Translation Errors: Why They Happen and How They Can Be Avoided

Translation Errors: Why They Happen and How They Can Be Avoided

shutterstock_142872214Business translation errors can be the stuff of legend. Product names or company slogans have been translated into expressions that, in other languages, sounded vulgar, embarrassing, or simply confusing to intended customers. Entire international marketing campaigns can find grief over simple, avoidable blunders in how another country communicates.

Bad translations can be a costly accident, but good translations are no accident. These come about when organizations call on skilled human translators, maintain a translation memory, and enter new markets with perfect yet fiscally sound precision. Avoid the following four approaches, and you can keep from looking funny to onlookers and evoke smiles across the company.

Using Free Machine Translation

Translation errors are real and expensive, as Chad Brooks notes at Business News Daily. When Ford tried to tell Belgian customers that “Every car has a high-quality body,” the translation for “body” actually meant “corpse.”

And when one-time US airline Braniff promoted its leather seats with the slogan, “Fly in Leather,” the Spanish translation told Mexican customers to “Fly naked.”

This type of mistake goes back before the days of free automated translation systems such as Google Translate. But today, these systems are all too easy and convenient to use — or, for the careless or hasty, to misuse.

The single most crucial practice in translation projects is to call on skilled human translators, rather than automated translations, which offer inexpert judgments that don’t account for cultural gaps in basic terminology.

Defining the Words, Not the Industry

Translation errors do not need to be particularly colorful to have a vivid — and negative — impact on the bottom line. In the early 2000s, HSBC Bank launched a global private banking initiative with the slogan, “Assume Nothing.” In English, this is good, cautious business advice. In many countries, however, the slogan was translated to mean “Do Nothing.”

Global customers did exactly that, and ignored the marketing campaign. The bank ended up spending $10 million to change the program’s slogan (to “The World’s Private Bank.”)

To ensure translation quality, be careful to select only accurate source materials to work from. Lists of foreign-language technical terms and their meanings can be subjective or of widely varying reliability. Even skilled translators may be unfamiliar with unique industry ideals, allowing harmless taglines to become major marketing hazards. For this reason, experienced translation teams specify terms of the trade and their particular meanings in a glossary.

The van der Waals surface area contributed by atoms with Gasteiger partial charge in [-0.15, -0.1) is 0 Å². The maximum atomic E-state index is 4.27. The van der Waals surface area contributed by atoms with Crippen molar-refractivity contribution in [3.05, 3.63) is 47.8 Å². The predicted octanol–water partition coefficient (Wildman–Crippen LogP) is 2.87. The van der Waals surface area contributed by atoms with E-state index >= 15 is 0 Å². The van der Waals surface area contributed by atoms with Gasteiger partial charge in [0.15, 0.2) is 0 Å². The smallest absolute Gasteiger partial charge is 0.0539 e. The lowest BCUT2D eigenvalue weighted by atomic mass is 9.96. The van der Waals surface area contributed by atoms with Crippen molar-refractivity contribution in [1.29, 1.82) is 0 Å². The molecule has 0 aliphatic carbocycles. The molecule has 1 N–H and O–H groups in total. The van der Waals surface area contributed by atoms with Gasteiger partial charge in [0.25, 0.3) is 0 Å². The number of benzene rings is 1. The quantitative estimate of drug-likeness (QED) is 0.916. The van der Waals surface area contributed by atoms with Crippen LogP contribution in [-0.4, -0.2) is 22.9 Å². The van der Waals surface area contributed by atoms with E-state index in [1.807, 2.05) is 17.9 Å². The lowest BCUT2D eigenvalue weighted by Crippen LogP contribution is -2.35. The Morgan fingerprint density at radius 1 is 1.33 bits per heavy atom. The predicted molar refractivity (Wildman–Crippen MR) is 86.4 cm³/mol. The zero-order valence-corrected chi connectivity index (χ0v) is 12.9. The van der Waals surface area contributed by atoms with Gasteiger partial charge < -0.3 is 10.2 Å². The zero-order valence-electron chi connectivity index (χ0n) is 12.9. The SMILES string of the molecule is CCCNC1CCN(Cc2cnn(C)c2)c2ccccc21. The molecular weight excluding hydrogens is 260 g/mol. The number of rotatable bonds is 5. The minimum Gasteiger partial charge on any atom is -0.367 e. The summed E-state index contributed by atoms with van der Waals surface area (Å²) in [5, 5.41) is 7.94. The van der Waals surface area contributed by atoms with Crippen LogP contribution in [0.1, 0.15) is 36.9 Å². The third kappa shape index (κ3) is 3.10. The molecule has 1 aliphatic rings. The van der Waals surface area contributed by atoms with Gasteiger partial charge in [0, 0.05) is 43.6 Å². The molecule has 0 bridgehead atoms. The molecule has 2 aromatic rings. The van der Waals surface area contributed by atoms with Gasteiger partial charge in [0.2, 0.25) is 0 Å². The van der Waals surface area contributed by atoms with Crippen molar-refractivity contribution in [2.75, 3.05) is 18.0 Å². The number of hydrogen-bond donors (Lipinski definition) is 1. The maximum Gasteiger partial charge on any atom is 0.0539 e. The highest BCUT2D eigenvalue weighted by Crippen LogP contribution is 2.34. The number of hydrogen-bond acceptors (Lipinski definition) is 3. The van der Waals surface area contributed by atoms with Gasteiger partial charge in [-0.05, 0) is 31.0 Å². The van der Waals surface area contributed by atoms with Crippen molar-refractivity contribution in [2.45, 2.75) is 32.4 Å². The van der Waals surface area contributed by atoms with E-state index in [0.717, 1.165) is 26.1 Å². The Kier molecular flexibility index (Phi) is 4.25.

Not Using Translation Memory

Cultural messages, as well as words, can get lost in translation. Proctor & Gamble only mystified Japanese consumers when it began selling Pampers diapers with an image of a stork delivering a baby. The association of storks with babies isn’t a part of Japanese folklore, so the image meant very little to a Japanese audience.

Keeping track of translations through translation memory helps to preserve the accuracy and consistency in your global content. If translation project teams can’t readily access what other teams have done, subtle variations can creep in. These need not be dramatic to be confusing, either when explaining complex how-to steps or when navigating cultural norms that leave potential customers with an unclear company or product identity.

Spending No Time on a ‘No Go’

Perhaps the best known of all marketing translation slip-ups is actually a social myth. According to NPR, the Chevy Nova never flopped in Spanish-language markets because its name resembled “no va” (meaning “doesn’t go” in Spanish). In fact, the car sold pretty well in Mexico, and exceeded expectations in Venezuela.

Nonetheless, Chevy was lucky. Translation blunders can have many specific causes — unfamiliarity with a language or culture, or nuances specific to vocabulary. A common cause, however, is the inability to allow sufficient time for translation projects, which can reveal a negative meaning that didn’t exist in the original market. A rushed job is unlikely to be a careful job. But a careful translation, following best practices and free of translation errors, is an opportunity to reach out to global customers and potential customers on the best terms, speaking their own language without garbling it.

About Rick Robinson

Rick is a "near-native" Californian with a background in computer linguistics. He writes about technology and the technology industry, as well as a personal blog about space travel and related subjects. His first novel, CATHERINE OF LYONESSE, was recently published by Random House UK.


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